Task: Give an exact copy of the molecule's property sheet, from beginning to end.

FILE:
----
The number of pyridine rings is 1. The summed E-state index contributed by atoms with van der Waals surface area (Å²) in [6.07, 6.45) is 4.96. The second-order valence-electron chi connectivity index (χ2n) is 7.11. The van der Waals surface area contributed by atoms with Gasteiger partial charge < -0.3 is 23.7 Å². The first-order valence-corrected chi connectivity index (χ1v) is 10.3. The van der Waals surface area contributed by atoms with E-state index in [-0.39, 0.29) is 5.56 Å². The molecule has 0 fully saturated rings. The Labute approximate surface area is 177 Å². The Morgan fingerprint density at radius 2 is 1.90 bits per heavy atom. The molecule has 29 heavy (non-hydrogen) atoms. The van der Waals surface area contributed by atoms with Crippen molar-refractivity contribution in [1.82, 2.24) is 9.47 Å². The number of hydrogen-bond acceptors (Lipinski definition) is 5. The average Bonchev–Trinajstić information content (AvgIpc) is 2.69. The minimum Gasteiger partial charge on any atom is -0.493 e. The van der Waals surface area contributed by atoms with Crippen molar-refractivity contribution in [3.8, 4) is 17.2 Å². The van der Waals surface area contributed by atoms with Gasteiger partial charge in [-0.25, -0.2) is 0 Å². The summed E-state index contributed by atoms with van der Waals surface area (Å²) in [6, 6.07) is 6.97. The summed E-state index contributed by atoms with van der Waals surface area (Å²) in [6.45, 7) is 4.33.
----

The number of pyridine rings is 1. The summed E-state index contributed by atoms with van der Waals surface area (Å²) in [6.07, 6.45) is 4.96. The second-order valence-electron chi connectivity index (χ2n) is 7.11. The van der Waals surface area contributed by atoms with Gasteiger partial charge < -0.3 is 23.7 Å². The first-order valence-corrected chi connectivity index (χ1v) is 10.3. The van der Waals surface area contributed by atoms with E-state index in [-0.39, 0.29) is 5.56 Å². The molecule has 0 fully saturated rings. The Labute approximate surface area is 177 Å². The Morgan fingerprint density at radius 2 is 1.90 bits per heavy atom. The molecule has 29 heavy (non-hydrogen) atoms. The van der Waals surface area contributed by atoms with Crippen molar-refractivity contribution in [1.82, 2.24) is 9.47 Å². The number of hydrogen-bond acceptors (Lipinski definition) is 5. The average Bonchev–Trinajstić information content (AvgIpc) is 2.69. The minimum Gasteiger partial charge on any atom is -0.493 e. The van der Waals surface area contributed by atoms with Crippen molar-refractivity contribution in [3.8, 4) is 17.2 Å². The van der Waals surface area contributed by atoms with Gasteiger partial charge in [-0.25, -0.2) is 0 Å². The summed E-state index contributed by atoms with van der Waals surface area (Å²) in [6, 6.07) is 6.97. The summed E-state index contributed by atoms with van der Waals surface area (Å²) in [6.45, 7) is 4.33.